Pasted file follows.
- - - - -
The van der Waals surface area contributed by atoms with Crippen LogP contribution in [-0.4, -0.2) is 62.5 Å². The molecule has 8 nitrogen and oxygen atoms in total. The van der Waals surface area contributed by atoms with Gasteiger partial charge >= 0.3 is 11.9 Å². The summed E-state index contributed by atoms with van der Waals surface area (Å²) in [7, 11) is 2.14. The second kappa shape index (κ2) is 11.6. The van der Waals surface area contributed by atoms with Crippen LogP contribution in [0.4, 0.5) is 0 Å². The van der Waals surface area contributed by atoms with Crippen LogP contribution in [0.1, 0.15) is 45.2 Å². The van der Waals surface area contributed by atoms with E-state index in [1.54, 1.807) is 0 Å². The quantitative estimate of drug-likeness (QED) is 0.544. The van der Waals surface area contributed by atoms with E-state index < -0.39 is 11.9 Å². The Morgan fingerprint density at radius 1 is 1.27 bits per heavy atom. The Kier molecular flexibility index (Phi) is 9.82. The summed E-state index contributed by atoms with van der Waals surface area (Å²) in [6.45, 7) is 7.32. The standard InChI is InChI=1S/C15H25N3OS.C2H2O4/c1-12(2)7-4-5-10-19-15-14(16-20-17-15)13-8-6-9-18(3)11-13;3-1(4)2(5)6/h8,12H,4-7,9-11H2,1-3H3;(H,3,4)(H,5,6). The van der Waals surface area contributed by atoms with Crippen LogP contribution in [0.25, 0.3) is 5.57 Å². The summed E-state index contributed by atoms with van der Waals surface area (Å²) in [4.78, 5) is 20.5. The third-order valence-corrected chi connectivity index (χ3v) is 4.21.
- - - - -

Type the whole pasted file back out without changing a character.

The van der Waals surface area contributed by atoms with Crippen LogP contribution in [-0.4, -0.2) is 62.5 Å². The molecule has 8 nitrogen and oxygen atoms in total. The van der Waals surface area contributed by atoms with Gasteiger partial charge >= 0.3 is 11.9 Å². The summed E-state index contributed by atoms with van der Waals surface area (Å²) in [7, 11) is 2.14. The second kappa shape index (κ2) is 11.6. The van der Waals surface area contributed by atoms with Crippen LogP contribution in [0.4, 0.5) is 0 Å². The van der Waals surface area contributed by atoms with Crippen LogP contribution in [0.1, 0.15) is 45.2 Å². The van der Waals surface area contributed by atoms with E-state index in [1.54, 1.807) is 0 Å². The quantitative estimate of drug-likeness (QED) is 0.544. The van der Waals surface area contributed by atoms with E-state index < -0.39 is 11.9 Å². The Morgan fingerprint density at radius 1 is 1.27 bits per heavy atom. The Kier molecular flexibility index (Phi) is 9.82. The summed E-state index contributed by atoms with van der Waals surface area (Å²) in [6.45, 7) is 7.32. The standard InChI is InChI=1S/C15H25N3OS.C2H2O4/c1-12(2)7-4-5-10-19-15-14(16-20-17-15)13-8-6-9-18(3)11-13;3-1(4)2(5)6/h8,12H,4-7,9-11H2,1-3H3;(H,3,4)(H,5,6). The van der Waals surface area contributed by atoms with Crippen LogP contribution in [0.25, 0.3) is 5.57 Å². The summed E-state index contributed by atoms with van der Waals surface area (Å²) in [4.78, 5) is 20.5. The third-order valence-corrected chi connectivity index (χ3v) is 4.21.